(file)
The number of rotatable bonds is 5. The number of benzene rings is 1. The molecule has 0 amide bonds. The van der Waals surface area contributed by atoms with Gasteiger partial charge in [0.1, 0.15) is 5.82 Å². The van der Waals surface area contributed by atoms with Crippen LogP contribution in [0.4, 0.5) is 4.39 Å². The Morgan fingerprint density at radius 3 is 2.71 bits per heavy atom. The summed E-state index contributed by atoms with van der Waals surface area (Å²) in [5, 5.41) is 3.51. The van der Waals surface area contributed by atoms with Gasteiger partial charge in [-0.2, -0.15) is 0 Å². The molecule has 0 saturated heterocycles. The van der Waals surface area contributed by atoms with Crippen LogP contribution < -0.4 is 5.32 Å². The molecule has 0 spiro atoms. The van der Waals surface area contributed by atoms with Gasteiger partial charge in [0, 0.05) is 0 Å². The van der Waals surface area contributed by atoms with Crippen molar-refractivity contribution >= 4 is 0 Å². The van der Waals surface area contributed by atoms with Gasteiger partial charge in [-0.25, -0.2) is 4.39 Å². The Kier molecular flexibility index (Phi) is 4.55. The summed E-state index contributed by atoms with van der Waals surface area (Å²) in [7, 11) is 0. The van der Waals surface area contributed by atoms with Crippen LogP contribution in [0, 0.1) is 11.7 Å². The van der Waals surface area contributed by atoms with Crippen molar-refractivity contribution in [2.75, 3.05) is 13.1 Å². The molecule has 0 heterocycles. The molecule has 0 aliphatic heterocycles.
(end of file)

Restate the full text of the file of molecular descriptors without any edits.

The number of rotatable bonds is 5. The number of benzene rings is 1. The molecule has 0 amide bonds. The van der Waals surface area contributed by atoms with Gasteiger partial charge in [0.1, 0.15) is 5.82 Å². The van der Waals surface area contributed by atoms with Crippen LogP contribution in [0.4, 0.5) is 4.39 Å². The Morgan fingerprint density at radius 3 is 2.71 bits per heavy atom. The summed E-state index contributed by atoms with van der Waals surface area (Å²) in [5, 5.41) is 3.51. The van der Waals surface area contributed by atoms with Gasteiger partial charge in [-0.2, -0.15) is 0 Å². The molecule has 0 saturated heterocycles. The van der Waals surface area contributed by atoms with Crippen LogP contribution < -0.4 is 5.32 Å². The molecule has 0 spiro atoms. The van der Waals surface area contributed by atoms with Gasteiger partial charge in [0, 0.05) is 0 Å². The van der Waals surface area contributed by atoms with Crippen molar-refractivity contribution >= 4 is 0 Å². The van der Waals surface area contributed by atoms with Gasteiger partial charge in [-0.25, -0.2) is 4.39 Å². The Kier molecular flexibility index (Phi) is 4.55. The summed E-state index contributed by atoms with van der Waals surface area (Å²) in [7, 11) is 0. The van der Waals surface area contributed by atoms with Crippen LogP contribution in [0, 0.1) is 11.7 Å². The van der Waals surface area contributed by atoms with Crippen molar-refractivity contribution in [2.75, 3.05) is 13.1 Å². The molecule has 0 heterocycles. The molecule has 0 aliphatic heterocycles.